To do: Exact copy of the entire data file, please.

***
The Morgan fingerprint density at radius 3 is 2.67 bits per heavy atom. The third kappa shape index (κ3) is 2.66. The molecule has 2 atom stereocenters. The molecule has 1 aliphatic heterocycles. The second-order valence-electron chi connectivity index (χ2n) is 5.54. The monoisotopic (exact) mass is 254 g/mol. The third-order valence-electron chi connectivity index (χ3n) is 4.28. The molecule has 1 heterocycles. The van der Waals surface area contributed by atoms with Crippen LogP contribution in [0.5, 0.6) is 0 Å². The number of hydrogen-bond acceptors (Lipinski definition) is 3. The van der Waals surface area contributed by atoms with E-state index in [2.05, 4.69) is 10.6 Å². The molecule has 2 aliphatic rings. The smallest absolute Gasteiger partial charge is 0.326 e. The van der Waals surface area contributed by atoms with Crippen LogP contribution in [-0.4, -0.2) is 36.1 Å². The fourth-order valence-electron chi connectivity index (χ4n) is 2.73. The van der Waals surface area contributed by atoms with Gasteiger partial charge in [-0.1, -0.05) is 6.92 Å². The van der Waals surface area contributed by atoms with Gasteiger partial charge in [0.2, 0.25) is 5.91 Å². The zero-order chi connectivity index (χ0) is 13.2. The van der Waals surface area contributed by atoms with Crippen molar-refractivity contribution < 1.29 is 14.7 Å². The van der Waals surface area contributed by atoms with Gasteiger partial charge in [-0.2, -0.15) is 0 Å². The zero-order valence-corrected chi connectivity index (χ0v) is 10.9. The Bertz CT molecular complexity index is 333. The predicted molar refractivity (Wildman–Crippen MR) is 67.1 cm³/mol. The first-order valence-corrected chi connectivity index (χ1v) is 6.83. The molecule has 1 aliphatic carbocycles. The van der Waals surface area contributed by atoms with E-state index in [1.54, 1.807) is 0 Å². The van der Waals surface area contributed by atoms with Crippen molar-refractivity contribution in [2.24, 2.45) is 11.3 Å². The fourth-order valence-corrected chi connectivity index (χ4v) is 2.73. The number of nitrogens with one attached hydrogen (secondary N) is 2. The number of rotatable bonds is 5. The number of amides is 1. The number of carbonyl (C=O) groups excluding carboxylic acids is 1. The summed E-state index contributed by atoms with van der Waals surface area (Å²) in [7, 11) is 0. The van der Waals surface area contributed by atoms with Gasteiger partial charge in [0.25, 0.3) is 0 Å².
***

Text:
The Morgan fingerprint density at radius 3 is 2.67 bits per heavy atom. The third kappa shape index (κ3) is 2.66. The molecule has 2 atom stereocenters. The molecule has 1 aliphatic heterocycles. The second-order valence-electron chi connectivity index (χ2n) is 5.54. The monoisotopic (exact) mass is 254 g/mol. The third-order valence-electron chi connectivity index (χ3n) is 4.28. The molecule has 1 heterocycles. The van der Waals surface area contributed by atoms with Crippen LogP contribution in [0.5, 0.6) is 0 Å². The number of hydrogen-bond acceptors (Lipinski definition) is 3. The van der Waals surface area contributed by atoms with E-state index in [2.05, 4.69) is 10.6 Å². The molecule has 2 aliphatic rings. The smallest absolute Gasteiger partial charge is 0.326 e. The van der Waals surface area contributed by atoms with Crippen LogP contribution in [-0.4, -0.2) is 36.1 Å². The fourth-order valence-electron chi connectivity index (χ4n) is 2.73. The van der Waals surface area contributed by atoms with Gasteiger partial charge in [-0.1, -0.05) is 6.92 Å². The van der Waals surface area contributed by atoms with Gasteiger partial charge in [0.2, 0.25) is 5.91 Å². The zero-order chi connectivity index (χ0) is 13.2. The van der Waals surface area contributed by atoms with Crippen molar-refractivity contribution < 1.29 is 14.7 Å². The van der Waals surface area contributed by atoms with Gasteiger partial charge in [-0.2, -0.15) is 0 Å². The zero-order valence-corrected chi connectivity index (χ0v) is 10.9. The Bertz CT molecular complexity index is 333. The predicted molar refractivity (Wildman–Crippen MR) is 67.1 cm³/mol. The first-order valence-corrected chi connectivity index (χ1v) is 6.83. The molecule has 1 aliphatic carbocycles. The van der Waals surface area contributed by atoms with E-state index in [1.54, 1.807) is 0 Å². The van der Waals surface area contributed by atoms with Crippen molar-refractivity contribution in [2.24, 2.45) is 11.3 Å². The fourth-order valence-corrected chi connectivity index (χ4v) is 2.73. The number of nitrogens with one attached hydrogen (secondary N) is 2. The number of rotatable bonds is 5. The number of amides is 1. The number of carbonyl (C=O) groups excluding carboxylic acids is 1. The summed E-state index contributed by atoms with van der Waals surface area (Å²) in [7, 11) is 0. The van der Waals surface area contributed by atoms with Gasteiger partial charge in [0.25, 0.3) is 0 Å².